Maritime Union of New Zealand
Minimum wage free trade deal will meet resistance
9 October 2006
Maritime Union says minimum wage free trade deal will meet industrial resistance
Maritime Union of New Zealand General Secretary Trevor Hanson says the Union will resist any attempt to undermine wages and conditions through short term casual workers imported under free trade deals.
He says that comments by Trade Minister Phil Goff on the China free trade deal are disturbing for workers and not in line with the Labour Government’s commitment to a high skill, high wage economy.
There will be no incentive for training or paying for skills if businesses are able to step outside the national labour market and pull in trained staff on the minimum wage, says Mr Hanson.
"The Minister is saying that the minimum wage and minimum conditions will be applied to any overseas labour, but if this is being used as the benchmark for skilled labour, then we are in serious trouble."
Mr Hanson says the glaring example of the fishing industry was showing what would happen under free trade in workers.
He says that minimum wage conditions and overseas labour have become the standard in the fishing industry, and a mass campaign by employers is fighting any improvement.
"The industry is riddled with exploitation and abuse of which documented cases are common and have been the subject of Department of Labour investigation and reports, and many workers are not receiving even the basic protections of the law."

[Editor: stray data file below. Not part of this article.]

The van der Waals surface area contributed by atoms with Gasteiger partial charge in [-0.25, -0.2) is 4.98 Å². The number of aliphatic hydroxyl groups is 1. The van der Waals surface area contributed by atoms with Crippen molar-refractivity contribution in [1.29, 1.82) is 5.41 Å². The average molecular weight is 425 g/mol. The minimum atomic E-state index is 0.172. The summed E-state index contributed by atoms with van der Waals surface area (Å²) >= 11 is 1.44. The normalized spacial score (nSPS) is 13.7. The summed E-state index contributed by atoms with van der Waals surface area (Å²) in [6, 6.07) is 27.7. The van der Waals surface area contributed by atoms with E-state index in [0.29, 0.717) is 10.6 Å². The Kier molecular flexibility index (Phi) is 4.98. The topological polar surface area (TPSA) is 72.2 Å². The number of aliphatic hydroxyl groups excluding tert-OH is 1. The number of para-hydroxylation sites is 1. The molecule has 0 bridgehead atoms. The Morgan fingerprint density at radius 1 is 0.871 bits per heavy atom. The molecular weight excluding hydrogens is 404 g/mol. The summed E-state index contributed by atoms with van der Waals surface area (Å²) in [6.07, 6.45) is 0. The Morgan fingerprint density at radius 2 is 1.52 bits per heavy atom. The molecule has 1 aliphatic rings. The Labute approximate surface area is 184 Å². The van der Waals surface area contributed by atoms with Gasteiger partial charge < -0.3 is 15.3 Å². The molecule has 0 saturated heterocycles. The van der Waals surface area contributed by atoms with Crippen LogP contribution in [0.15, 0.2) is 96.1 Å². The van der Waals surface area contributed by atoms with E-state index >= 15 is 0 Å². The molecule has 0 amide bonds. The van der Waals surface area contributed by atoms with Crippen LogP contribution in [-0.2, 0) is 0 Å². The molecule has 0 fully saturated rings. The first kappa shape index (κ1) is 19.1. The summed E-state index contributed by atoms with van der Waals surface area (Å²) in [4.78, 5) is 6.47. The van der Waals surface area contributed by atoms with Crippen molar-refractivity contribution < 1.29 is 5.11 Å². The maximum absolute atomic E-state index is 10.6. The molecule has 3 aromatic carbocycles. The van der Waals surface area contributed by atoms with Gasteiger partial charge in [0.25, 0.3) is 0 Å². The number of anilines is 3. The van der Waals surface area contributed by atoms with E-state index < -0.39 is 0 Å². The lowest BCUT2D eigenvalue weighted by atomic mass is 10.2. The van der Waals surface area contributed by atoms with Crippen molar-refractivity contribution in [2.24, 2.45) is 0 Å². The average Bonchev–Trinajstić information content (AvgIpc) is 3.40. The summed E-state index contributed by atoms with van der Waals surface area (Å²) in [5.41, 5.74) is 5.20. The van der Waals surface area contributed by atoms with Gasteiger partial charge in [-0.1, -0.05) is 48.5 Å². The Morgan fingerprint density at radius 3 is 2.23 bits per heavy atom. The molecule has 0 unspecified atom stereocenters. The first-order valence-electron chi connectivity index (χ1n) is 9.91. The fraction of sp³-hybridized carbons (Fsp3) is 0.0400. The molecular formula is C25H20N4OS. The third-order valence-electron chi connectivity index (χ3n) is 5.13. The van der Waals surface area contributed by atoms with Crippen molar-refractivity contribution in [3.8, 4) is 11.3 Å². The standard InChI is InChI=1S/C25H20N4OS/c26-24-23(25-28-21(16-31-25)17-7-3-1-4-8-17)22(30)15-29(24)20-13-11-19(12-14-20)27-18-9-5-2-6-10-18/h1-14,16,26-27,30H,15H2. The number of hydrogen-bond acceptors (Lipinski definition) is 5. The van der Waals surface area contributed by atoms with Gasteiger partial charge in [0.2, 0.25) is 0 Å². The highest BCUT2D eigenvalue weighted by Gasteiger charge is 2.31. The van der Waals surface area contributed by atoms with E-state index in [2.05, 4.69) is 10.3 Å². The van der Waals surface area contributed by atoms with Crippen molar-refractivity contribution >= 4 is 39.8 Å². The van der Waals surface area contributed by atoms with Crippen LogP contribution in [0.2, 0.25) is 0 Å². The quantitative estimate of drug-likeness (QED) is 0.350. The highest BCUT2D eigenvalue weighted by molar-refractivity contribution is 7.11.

"Look no further - this mess is exactly what will be coming ashore under free trade deals."
Mr Hanson says that the use of overseas shipping with overseas crews had devastated New Zealand shipping, and was a threat to New Zealand ports.
"The use of short-term, casualized and temporary labour in ports has caused massive problems in Europe, and would do the same in New Zealand."
Mr Hanson says the transport unions affiliated to the International Transport Workers Federation worldwide are running a global campaign against attacks on wages and conditions through movement of short- term labour under free trade deals.
"These problems emerge in all sorts of areas, such as the use of crews to load and unload vessels, and the replacement of permanent jobs through employers moving casual labour over borders."
The China free trade deal is a first and is being described as a "template" for future deals which means that New Zealand is being run as a experiment, says Mr Hanson.
Mr Hanson says political questions on the future of workers in New Zealand are being decided by unelected trade officials behind closed doors.
"The whole thing stinks of the Rogernomics era where change was rammed through as New Zealand was used as a test case for free market policies which benefited the wealthy but caused terrible damage and harm to workers."
He says that Australia is following a much more cautious line on free trade deals after "intelligent resistance" from workers and farmers to the negative implications.
"Chinese business wanted to control the entire transport and distribution line in Australia from mines to rail to ports to shipping, with Chinese workers employed under Chinese conditions. Do they want that here as well?"
Mr Hanson says throwing figures around like $400 million in increased trade are merely guesswork, and no attention is being paid to who that money will be flowing through to.
"If it means that the business elite are getting their hands on it while workers are pushed down to the poverty line, they will have a major fight on their hands."